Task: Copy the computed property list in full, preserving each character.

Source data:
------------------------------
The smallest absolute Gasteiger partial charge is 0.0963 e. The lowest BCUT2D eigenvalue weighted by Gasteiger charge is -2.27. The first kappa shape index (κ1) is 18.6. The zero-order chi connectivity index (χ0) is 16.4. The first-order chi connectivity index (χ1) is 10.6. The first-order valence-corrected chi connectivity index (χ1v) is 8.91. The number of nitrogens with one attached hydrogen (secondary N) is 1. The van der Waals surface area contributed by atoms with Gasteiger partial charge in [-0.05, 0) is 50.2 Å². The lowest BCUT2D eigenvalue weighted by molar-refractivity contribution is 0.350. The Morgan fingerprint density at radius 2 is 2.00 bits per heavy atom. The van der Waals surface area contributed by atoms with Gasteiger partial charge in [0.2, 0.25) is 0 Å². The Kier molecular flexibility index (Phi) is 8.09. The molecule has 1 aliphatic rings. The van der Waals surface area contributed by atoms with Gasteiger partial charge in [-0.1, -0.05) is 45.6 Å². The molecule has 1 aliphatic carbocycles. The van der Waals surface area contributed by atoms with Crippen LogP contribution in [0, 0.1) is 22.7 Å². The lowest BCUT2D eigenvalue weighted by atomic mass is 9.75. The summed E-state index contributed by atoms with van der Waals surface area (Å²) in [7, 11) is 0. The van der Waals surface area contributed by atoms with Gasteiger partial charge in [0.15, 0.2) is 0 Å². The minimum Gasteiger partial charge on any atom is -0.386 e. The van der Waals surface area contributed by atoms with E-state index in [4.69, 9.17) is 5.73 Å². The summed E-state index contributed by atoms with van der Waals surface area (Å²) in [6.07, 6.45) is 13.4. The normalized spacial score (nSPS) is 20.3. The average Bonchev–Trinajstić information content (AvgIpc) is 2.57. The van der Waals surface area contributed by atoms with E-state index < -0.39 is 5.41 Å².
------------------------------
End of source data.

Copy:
The smallest absolute Gasteiger partial charge is 0.0963 e. The lowest BCUT2D eigenvalue weighted by Gasteiger charge is -2.27. The first kappa shape index (κ1) is 18.6. The zero-order chi connectivity index (χ0) is 16.4. The first-order chi connectivity index (χ1) is 10.6. The first-order valence-corrected chi connectivity index (χ1v) is 8.91. The number of nitrogens with one attached hydrogen (secondary N) is 1. The van der Waals surface area contributed by atoms with Gasteiger partial charge in [-0.05, 0) is 50.2 Å². The lowest BCUT2D eigenvalue weighted by molar-refractivity contribution is 0.350. The Morgan fingerprint density at radius 2 is 2.00 bits per heavy atom. The van der Waals surface area contributed by atoms with Gasteiger partial charge in [0.2, 0.25) is 0 Å². The Kier molecular flexibility index (Phi) is 8.09. The molecule has 1 aliphatic rings. The van der Waals surface area contributed by atoms with Gasteiger partial charge in [-0.1, -0.05) is 45.6 Å². The molecule has 1 aliphatic carbocycles. The van der Waals surface area contributed by atoms with Crippen LogP contribution in [0, 0.1) is 22.7 Å². The lowest BCUT2D eigenvalue weighted by atomic mass is 9.75. The summed E-state index contributed by atoms with van der Waals surface area (Å²) in [7, 11) is 0. The van der Waals surface area contributed by atoms with Gasteiger partial charge in [0.15, 0.2) is 0 Å². The minimum Gasteiger partial charge on any atom is -0.386 e. The van der Waals surface area contributed by atoms with E-state index in [4.69, 9.17) is 5.73 Å². The summed E-state index contributed by atoms with van der Waals surface area (Å²) in [6.07, 6.45) is 13.4. The normalized spacial score (nSPS) is 20.3. The average Bonchev–Trinajstić information content (AvgIpc) is 2.57. The van der Waals surface area contributed by atoms with E-state index < -0.39 is 5.41 Å².